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The Kid Should See This

Why are these bears dancing in the forest?

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What do you do when you’re done with hibernation and your thick winter coat is too heavy for the coming seasons? These bears dancing in the forest have an answer.

In this clip from Planet Earth II‘s Mountains, Sir David Attenborough explains how rubbing their backs on trees helps bears shed extra fur and make their presence known to other bears in the area.

“Some trees, it seems, are particularly suitable for rubbing. Bears have their favourites and will travel long distances to visit them… There are now around 30 bears in this one valley. As they rub, each leaves an individual and recognisable scent. So the tree soon carries a list of who’s around, which might help individuals to avoid a fight.”

And find a mate. Studies also suggest there are additional benefits beyond chemical communication.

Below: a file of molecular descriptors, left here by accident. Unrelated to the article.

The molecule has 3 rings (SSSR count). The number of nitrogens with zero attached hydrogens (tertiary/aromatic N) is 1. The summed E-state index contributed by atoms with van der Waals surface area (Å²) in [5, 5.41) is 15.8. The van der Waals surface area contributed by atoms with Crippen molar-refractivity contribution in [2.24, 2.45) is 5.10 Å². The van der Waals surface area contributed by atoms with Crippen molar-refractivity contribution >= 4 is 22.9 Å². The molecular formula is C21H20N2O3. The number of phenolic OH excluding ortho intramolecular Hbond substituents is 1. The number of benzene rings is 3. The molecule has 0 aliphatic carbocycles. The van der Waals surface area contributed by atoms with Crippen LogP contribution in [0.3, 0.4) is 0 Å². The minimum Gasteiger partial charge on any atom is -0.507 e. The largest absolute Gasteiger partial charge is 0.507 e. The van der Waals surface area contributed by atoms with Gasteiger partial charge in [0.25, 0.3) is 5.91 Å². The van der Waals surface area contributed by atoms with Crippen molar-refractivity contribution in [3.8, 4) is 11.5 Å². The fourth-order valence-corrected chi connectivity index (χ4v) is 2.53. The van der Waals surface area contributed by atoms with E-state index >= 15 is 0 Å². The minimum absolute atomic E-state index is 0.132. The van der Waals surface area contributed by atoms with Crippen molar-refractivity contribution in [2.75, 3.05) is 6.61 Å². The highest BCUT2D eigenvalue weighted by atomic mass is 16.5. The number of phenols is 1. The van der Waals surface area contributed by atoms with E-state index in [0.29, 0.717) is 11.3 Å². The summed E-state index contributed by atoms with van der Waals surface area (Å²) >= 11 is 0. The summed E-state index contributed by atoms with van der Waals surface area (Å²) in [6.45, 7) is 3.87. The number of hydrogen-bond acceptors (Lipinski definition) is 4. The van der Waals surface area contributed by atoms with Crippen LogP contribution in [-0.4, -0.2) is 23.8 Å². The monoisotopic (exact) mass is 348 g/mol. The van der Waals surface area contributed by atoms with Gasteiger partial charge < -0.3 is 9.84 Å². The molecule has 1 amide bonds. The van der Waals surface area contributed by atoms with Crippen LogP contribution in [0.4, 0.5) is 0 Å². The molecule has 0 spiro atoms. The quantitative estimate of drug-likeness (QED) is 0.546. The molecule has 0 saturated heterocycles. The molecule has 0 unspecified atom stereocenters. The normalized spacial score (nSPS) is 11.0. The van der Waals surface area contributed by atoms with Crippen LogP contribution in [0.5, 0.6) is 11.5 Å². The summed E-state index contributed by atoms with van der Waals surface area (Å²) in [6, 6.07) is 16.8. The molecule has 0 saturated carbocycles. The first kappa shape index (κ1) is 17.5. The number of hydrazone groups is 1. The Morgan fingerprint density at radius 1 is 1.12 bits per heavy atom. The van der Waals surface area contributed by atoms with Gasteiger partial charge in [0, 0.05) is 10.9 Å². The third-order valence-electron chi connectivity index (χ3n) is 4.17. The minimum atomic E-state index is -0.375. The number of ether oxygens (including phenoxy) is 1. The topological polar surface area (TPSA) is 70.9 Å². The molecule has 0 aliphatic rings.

scratching an itch
Saps, resins, and tars stick onto bears’ fur and skin when they rubbing against tree bark. From The New York Times:

“For years, biologists have observed that brown and black bears have an affinity for certain types of trees — especially conifers. They are also attracted to beech tar, which is a useful experimental proxy for substances leaked by trees. The appeal of the tar is so strong that scientists use its sticky, strong scents to attract bears for studies or to call them inside in zoos.

“To test the hypothesis that beech tar is a tick repellent, [bear bioloigist Dr Agnieszka] Sergiel found herself staring at tube after tube of tar and trapped Dermacentor reticulatus, a widespread hard tick known to feast on bears. She watched to see if the ticks would run away from beech tar on one side and toward safe, plain water at the other end of the tube.

“And run they did!

“It was really obvious they hated the beech tar,” said Agnes Blaise, a biologist at the University of Strasbourg in France and an author of the study.”

"dancing bear"
Watch these related videos next on TKSST:
• Bears in the forest: What goes on when you are not there…
• Un albero un anno (One tree one year)
• What’s the difference between hibernation and sleep?

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